Polymers containing metastable-state photoacids
Florida Institute of Technology
Metastable-state photoacid (mPAH) can be used to reversibly alter proton concentration with visible light. Most of its applications reported in the past years used solutions of mPAHs. For the development of photoresponsive material, solid polymers containing mPAHs are often desirable. We studied the behaviours of merocyanine-type and TCF-type mPAHs in polymer films. Results showed that low dark acidity and fast reverse reaction are important for an mPAH to be used in solid polymer materials and the polymer media needs to allow efficient proton transfer. Photochromic films with different colour changes were developed by loading mPAHs and acidochromic dyes into polymer films. Local pH pulses in PBS buffer were demonstrated by irradiating a hydrogel or micro-meter polymer thin film containing an mPAH with visible light. Synthesis of polymers grafted with mPAHs will also be presented.
HIERARCHICAL FRACTAL ASSEMBLIES FORMED BY POLY(ETHYLENE OXIDE-b-LYSINE-b-LEUCINE)
Craig A. Machado, Kyle C. Bentz, Daniel A. Savin*
George & Josephine Butler Polymer Research Laboratory, Center for Macromolecular Science & Engineering, Department of Chemistry, University of Florida, Gainesville, FL 32611, USA.
Poly(ethylene oxide-b-lysine-b-leucine) was synthesized via ring-opening polymerization of N-carboxyanhydrides using amine-terminated poly(ethylene oxide) as a macroinitiator, with polymer blocks produced by sequential monomer addition. Infrared spectroscopy indicates the block polymer forms an -helix in the solid state. In solution, this polymer self-assembled into spherical and wormlike micelles with hydrodynamic radii of approximately 90 nm and radii of gyration between 220 and 310 nm in water at concentrations ranging from 0.05 to 0.20 wt% and pH values between 2 and 6.5. Upon preparation of transmission electron microscopy grids, the micelles underwent a hierarchical assembly to produce fractal assemblies. Zeta potential measurements show a slight decrease in surface charge with increasing pH, which results in more densely packed fractals due to decreased electrostatic repulsions. This system provides a facile route to nanostructured surfaces which can be used for applications such as modulating cell adhesion or promoting growth of neurons.
Acid-Degradable Segmented Hyperbranched Polymers by RAFT Polymerization of Imine-Containing Crosslinkers
Michael B. Sims, Kush Y. Patel, Mallika Bhatta, Soma Mukherjee, Brent S. Sumerlin
George & Josephine Butler Polymer Research Laboratory, Center for Macromolecular Science & Engineering, Department of Chemistry, University of Florida, PO Box 117200, Gainesville, FL 32611-7200, USA.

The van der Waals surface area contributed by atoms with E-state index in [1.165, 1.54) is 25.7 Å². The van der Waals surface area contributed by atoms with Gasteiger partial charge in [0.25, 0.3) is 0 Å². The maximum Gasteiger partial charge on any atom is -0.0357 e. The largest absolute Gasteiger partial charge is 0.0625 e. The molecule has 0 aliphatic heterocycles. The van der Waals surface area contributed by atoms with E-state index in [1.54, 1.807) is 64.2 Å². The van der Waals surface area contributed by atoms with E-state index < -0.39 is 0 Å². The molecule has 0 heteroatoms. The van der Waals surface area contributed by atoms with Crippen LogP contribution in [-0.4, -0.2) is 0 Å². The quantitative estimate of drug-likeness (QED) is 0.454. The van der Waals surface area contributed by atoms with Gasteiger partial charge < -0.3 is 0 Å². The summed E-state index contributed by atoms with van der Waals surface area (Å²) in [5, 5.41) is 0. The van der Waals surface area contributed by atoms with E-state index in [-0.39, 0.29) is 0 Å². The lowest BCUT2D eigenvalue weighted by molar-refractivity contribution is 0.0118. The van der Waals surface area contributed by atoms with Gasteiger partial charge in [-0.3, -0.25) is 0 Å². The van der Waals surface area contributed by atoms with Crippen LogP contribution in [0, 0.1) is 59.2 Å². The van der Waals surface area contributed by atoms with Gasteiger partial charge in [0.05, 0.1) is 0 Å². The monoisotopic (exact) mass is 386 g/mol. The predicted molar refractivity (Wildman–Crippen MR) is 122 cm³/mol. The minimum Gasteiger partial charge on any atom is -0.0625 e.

The degradation of higher-order polymeric architectures is an important environmental and biological consideration for practical applications of these systems. Both the variety of pH-sensitive functional groups and the ubiquity of pH gradients in nature make the incorporation of acid- and base-reversible linkages an effective method for facilitating this degradation. Imines are particularly attractive candidates due to their facile preparation and tunable acid stability depending on the identity of the N-substituent. To this end, segmented hyperbranched polymers containing acid-labile imine crosslinks were synthesized by reversible addition-fragmentation chain transfer polymerization of three novel divinyl compounds containing oxime, semicarbazone, and acyl hydrazone moieties. The branched polymers degraded into well-defined linear polymers under aqueous acidic conditions, and the rate of degradation depended on the hydrolytic stability of the imine crosslinks. Furthermore, precise control over the degradation rate was achieved through the incorporation of different imines at various ratios into the same branched polymer.
Structure and Dynamics of Thermo-reversible Colloidal Gels near the Gel Boundary
Divya Bahadur1, Qingteng Zhang2, Eric Dufresne2, Piotr Maj3, Suresh Narayanan2, Subramanian Ramakrishnan1, Alec Sandy2
1 Department of Chemical and Biomedical Engineering, FAMU - FSU College of Engineering, Tallahassee, FL
2 Advanced Photon Source, Argonne National Laboratory, Lemont, IL
3 AGH University of Science and Technology, Kraków, Poland
We examined gel formation and dissolution processes for thermo-reversible colloidal gels by studying the structure, dynamics and mechanical properties of the gel as it traverses the gel boundary via x-ray photon correlation spectroscopy (XPCS) and rheology. Octadecyl silica particles in decalin (f = 0.2) at three different particle sizes (56 nm, 82 nm and 110 nm) were made to reversibly gel upon cooling. Gels were formed by rapidly quenching the system at a range of temperatures close to the gel point (ΔT ~ 2K) and the dynamics and mechanical properties were probed as they evolved in time. A slow heating ramp from a well formed gel state was carried out to identify the gel transition temperature. The transition is characterized by a slowing down of dynamics upon gel formation in the intermediate scattering function, emergence of low q up - turns in the structure factor as well as a rapid increase in the modulus a function of quench depth and aging time while the inverse is observed upon melting. The transition times and temperatures observed via XPCS are in good agreement with rheological measurements. Similar length and time scales emerge upon both gel formation and melting which were scaled using universal scaling criteria suggested by the mode coupling theories.